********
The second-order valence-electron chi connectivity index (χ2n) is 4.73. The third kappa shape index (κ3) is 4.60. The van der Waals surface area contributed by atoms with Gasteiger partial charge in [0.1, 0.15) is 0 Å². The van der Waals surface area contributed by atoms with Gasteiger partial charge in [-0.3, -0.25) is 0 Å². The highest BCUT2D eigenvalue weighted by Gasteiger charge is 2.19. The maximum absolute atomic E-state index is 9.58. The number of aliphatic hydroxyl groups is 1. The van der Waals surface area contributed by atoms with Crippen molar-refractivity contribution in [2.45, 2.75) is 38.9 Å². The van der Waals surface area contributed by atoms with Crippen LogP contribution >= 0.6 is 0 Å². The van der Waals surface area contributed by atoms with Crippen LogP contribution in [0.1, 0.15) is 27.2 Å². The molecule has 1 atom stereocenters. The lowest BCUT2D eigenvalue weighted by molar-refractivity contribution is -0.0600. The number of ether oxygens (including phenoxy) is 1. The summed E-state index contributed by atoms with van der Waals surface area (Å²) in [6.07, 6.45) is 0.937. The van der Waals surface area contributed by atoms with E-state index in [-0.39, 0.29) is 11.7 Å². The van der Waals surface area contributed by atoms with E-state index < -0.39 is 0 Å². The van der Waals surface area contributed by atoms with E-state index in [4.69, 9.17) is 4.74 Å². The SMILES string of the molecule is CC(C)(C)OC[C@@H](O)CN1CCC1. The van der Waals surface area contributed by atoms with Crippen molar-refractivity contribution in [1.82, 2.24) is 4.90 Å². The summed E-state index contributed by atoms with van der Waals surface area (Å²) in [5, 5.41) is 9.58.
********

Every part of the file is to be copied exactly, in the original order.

The second-order valence-electron chi connectivity index (χ2n) is 4.73. The third kappa shape index (κ3) is 4.60. The van der Waals surface area contributed by atoms with Gasteiger partial charge in [0.1, 0.15) is 0 Å². The van der Waals surface area contributed by atoms with Gasteiger partial charge in [-0.3, -0.25) is 0 Å². The highest BCUT2D eigenvalue weighted by Gasteiger charge is 2.19. The maximum absolute atomic E-state index is 9.58. The number of aliphatic hydroxyl groups is 1. The van der Waals surface area contributed by atoms with Crippen molar-refractivity contribution in [2.45, 2.75) is 38.9 Å². The van der Waals surface area contributed by atoms with Crippen LogP contribution >= 0.6 is 0 Å². The van der Waals surface area contributed by atoms with Crippen LogP contribution in [0.1, 0.15) is 27.2 Å². The molecule has 1 atom stereocenters. The lowest BCUT2D eigenvalue weighted by molar-refractivity contribution is -0.0600. The number of ether oxygens (including phenoxy) is 1. The summed E-state index contributed by atoms with van der Waals surface area (Å²) in [6.07, 6.45) is 0.937. The van der Waals surface area contributed by atoms with E-state index in [-0.39, 0.29) is 11.7 Å². The van der Waals surface area contributed by atoms with E-state index < -0.39 is 0 Å². The van der Waals surface area contributed by atoms with E-state index in [4.69, 9.17) is 4.74 Å². The SMILES string of the molecule is CC(C)(C)OC[C@@H](O)CN1CCC1. The van der Waals surface area contributed by atoms with Crippen molar-refractivity contribution in [1.82, 2.24) is 4.90 Å². The summed E-state index contributed by atoms with van der Waals surface area (Å²) in [5, 5.41) is 9.58.